The islands also offer a multitude of parks for those who want to immerse themselves in nature. Among these is the famed Moran State Park on Orcas Island. The park covers more than 5,000 acres and is home to 151 campsites and 38 miles of hiking trails. Visitors can also go horseback riding or get their feet wet boating or swimming in Cascade Lake.

A Photo of Cattle Point Lighthouse in the San Juan Islands

Cattle Point Lighthouse, in the San Juan Islands, is a popular tourist destination.

Moran Park is also home to Mount Constitution, the highest point in the San Juan Islands. At its peak sits a replica of a 12th-century Russian watchtower constructed by the Civilian Conservation Corps in 1938. From there, hikers can enjoy a panoramic view of the Cascade Mountains, the islands, and the Canadian and US mainland.

On San Juan Island, visitors can explore Lime Kiln Point State Park, also called Whale Watch Park.

“Lime Kiln Lighthouse is one of the most popular places to visit on San Juan Island because the whales can come up close to shore there,” said Marrett. “This is one of the best places to view whales from land, particularly orcas, minke, and humpback whales.”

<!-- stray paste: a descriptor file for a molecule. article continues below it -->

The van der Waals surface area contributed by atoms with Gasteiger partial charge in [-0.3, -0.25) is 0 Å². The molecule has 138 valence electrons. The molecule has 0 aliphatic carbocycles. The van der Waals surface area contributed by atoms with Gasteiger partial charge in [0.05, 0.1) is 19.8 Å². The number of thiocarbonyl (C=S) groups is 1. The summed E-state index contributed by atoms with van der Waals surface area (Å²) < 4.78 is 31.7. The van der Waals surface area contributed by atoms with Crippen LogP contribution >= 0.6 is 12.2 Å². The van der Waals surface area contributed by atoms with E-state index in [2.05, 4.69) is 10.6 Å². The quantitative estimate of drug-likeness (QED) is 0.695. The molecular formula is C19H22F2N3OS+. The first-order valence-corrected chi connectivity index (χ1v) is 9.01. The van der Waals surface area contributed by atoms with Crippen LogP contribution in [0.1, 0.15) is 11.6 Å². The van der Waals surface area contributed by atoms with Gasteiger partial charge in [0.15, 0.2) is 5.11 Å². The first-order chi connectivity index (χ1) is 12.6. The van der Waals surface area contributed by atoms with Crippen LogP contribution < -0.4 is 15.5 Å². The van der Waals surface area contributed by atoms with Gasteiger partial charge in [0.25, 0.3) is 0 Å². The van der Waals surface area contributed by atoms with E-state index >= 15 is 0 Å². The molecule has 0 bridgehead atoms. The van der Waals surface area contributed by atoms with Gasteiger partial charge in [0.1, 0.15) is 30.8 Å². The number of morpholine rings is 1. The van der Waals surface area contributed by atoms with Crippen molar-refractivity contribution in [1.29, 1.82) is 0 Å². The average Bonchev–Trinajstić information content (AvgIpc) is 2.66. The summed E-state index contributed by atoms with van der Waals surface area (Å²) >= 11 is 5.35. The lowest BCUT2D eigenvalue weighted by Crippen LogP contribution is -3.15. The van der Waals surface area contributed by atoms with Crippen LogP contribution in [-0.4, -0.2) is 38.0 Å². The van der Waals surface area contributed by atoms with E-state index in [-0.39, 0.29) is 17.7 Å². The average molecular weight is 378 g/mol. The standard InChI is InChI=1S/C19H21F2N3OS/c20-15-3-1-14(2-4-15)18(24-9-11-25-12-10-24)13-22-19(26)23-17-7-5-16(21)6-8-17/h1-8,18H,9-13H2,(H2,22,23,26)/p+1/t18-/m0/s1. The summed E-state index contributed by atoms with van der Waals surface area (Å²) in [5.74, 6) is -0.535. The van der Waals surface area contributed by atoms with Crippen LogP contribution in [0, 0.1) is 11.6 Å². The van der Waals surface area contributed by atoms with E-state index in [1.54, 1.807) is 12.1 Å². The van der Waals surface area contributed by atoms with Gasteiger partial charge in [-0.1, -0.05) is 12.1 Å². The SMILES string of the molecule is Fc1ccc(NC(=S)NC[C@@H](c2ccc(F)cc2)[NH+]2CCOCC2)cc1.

For visitors who get tired of hoofing it around the island, there are ample opportunities to get out on the water in boats, canoes, and kayaks and possibly spot seals, sea lions, orcas, and humpback whales in the water as well as bald eagles in the air.

“We’re kind of a world-renowned kayaking destination because the waters here in the summer tend to be very calm,” said Marrett. “There are a lot of little bays and islands that are easy to kayak around.”

Hidden Destinations Lie Just Off the Beaten Path

Marrett suggests first-time visitors come to the islands in September because the islands aren’t as busy and the chances of seeing whales are higher.

“The weather’s great in July and August, but it’s when a lot of families take their vacations, so it’s busy,” she said. “But busy is a relative term. Compared to other places, it’s not that busy.

As for exploring the islands, Marrett has another word of advice: “Just be willing to go off the beaten path a bit,” said Marrett. “There are wonderful trails throughout the parks. You’ll often have a trail to yourself. Or there are little pocket beaches that don’t get a lot of visitors.”